With support and advice, Kimberly and her family were able to get help from the council when they were made homeless.
When I realised that my family were going to become homeless I contacted Shelter straight away. And I basically got coached through every step of the process.
Call Shelter’s helpline on 0808 800 4444 if you are homeless or about to be made homeless. You can find homelessness advice on our website
We were living in a privately rented 2-bed ground-floor flat near High Wycombe. We had been there 2 years, which was as long as we’d been in anywhere for a while. I was working and we were keeping up with the rent.
Then we had an email from the landlord saying that they were selling.
We went to the council and they told us to find another place ourselves. We tried so many estate agents but the moment that you say you have housing support of any kind they run a mile. Lots of adverts say very clearly, ‘no pets, no DSS’.
So when we got the summons we took that in to the council. They said we had to wait for the court date. Then the council said we had to wait for the judge’s decision. Then we had to wait for the bailiff’s letter. It was such a long process.
I spoke to Shelter after every stage. I was getting the support and the information each step of the way. The process is so long and so confusing that you really need that advice.
Two days before the bailiffs arrived, in December 2015, we got an email from the council with address details for a flat in a hostel, where we had to be at 2pm the same day.
The room in the hostel was a tiny space for us all.
We spent last Christmas in the hostel, and then at the end of January we were moved to a two bedroom temporary accommodation house. It was run down but we made the best of it.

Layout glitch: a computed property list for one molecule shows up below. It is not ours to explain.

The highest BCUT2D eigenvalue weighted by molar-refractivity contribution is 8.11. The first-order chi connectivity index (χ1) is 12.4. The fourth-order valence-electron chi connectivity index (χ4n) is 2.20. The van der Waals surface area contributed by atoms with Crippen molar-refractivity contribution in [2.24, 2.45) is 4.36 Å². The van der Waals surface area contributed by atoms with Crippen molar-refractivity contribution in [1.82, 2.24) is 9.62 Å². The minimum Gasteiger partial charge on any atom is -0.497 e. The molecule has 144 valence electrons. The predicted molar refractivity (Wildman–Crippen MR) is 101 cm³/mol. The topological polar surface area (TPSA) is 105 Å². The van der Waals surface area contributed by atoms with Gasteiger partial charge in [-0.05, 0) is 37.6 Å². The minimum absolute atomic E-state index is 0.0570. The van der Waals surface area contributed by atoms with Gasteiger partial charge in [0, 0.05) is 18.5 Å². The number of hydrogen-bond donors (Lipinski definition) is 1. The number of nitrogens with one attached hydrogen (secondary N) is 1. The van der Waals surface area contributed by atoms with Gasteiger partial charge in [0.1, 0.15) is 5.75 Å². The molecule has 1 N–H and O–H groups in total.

Then in September we were told we could move into a housing association flat, which would be our permanent home.
It’s run down but it’s so ready to be taken care of and made homely. It’ll be the first place I’ve ever lived that I can decorate.
The experience of being homeless was soul destroying and it was the worst thing that I’ve ever experienced.
You’re constantly fighting, and you’ve got to be everything all at the same time, you’ve got to be polite and supportive and you’ve got to know what your rights are because nobody there is going to tell you.
I worried that we might end up with nowhere at all. I worried that the children would be taken away from us because it was implied that they would house the children but not us.
But I think it’s all part of the process, to make people help themselves, because you want them to be on the rockiest rock bottom, to make them pull themselves out, but once you’ve destroyed someone, how do you expect someone to help themselves?
That’s what Shelter do, they help people get confidence and they say actually they can’t do that, and this is the law that says they can’t do that.
Every time I called Shelter, the advisers knew what the last call was about, where we were in the process, and they could help me with the next step. It was absolutely invaluable.